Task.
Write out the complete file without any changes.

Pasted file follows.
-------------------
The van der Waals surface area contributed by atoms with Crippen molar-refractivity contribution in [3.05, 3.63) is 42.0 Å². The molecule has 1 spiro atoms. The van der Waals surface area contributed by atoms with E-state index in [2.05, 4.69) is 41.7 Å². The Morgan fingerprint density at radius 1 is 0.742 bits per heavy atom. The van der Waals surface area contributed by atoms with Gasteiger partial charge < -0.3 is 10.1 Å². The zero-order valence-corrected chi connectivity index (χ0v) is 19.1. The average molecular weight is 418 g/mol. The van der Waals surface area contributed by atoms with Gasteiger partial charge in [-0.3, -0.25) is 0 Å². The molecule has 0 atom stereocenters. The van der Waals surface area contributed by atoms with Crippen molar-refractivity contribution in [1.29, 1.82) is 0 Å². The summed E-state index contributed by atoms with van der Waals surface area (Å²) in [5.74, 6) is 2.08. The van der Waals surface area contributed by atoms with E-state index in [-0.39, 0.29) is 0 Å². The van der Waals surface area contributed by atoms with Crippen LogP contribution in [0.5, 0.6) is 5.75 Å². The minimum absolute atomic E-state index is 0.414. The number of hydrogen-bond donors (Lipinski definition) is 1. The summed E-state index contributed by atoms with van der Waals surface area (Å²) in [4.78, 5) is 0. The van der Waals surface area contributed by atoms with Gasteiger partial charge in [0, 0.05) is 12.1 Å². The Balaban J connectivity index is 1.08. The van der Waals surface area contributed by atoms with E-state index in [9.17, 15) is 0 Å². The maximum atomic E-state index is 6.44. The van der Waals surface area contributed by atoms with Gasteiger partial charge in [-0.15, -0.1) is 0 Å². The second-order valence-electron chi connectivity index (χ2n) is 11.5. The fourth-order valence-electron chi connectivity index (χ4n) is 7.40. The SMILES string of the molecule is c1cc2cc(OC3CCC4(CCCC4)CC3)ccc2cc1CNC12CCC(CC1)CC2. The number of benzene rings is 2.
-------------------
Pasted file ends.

The van der Waals surface area contributed by atoms with Crippen molar-refractivity contribution in [3.05, 3.63) is 42.0 Å². The molecule has 1 spiro atoms. The van der Waals surface area contributed by atoms with E-state index in [2.05, 4.69) is 41.7 Å². The Morgan fingerprint density at radius 1 is 0.742 bits per heavy atom. The van der Waals surface area contributed by atoms with Gasteiger partial charge < -0.3 is 10.1 Å². The zero-order valence-corrected chi connectivity index (χ0v) is 19.1. The average molecular weight is 418 g/mol. The van der Waals surface area contributed by atoms with Gasteiger partial charge in [-0.3, -0.25) is 0 Å². The molecule has 0 atom stereocenters. The van der Waals surface area contributed by atoms with Crippen molar-refractivity contribution in [1.29, 1.82) is 0 Å². The summed E-state index contributed by atoms with van der Waals surface area (Å²) in [5.74, 6) is 2.08. The van der Waals surface area contributed by atoms with E-state index in [-0.39, 0.29) is 0 Å². The van der Waals surface area contributed by atoms with Crippen LogP contribution in [0.5, 0.6) is 5.75 Å². The minimum absolute atomic E-state index is 0.414. The number of hydrogen-bond donors (Lipinski definition) is 1. The summed E-state index contributed by atoms with van der Waals surface area (Å²) in [4.78, 5) is 0. The van der Waals surface area contributed by atoms with Gasteiger partial charge in [0, 0.05) is 12.1 Å². The Balaban J connectivity index is 1.08. The van der Waals surface area contributed by atoms with E-state index in [9.17, 15) is 0 Å². The maximum atomic E-state index is 6.44. The van der Waals surface area contributed by atoms with Gasteiger partial charge in [-0.15, -0.1) is 0 Å². The second-order valence-electron chi connectivity index (χ2n) is 11.5. The fourth-order valence-electron chi connectivity index (χ4n) is 7.40. The SMILES string of the molecule is c1cc2cc(OC3CCC4(CCCC4)CC3)ccc2cc1CNC12CCC(CC1)CC2. The number of benzene rings is 2.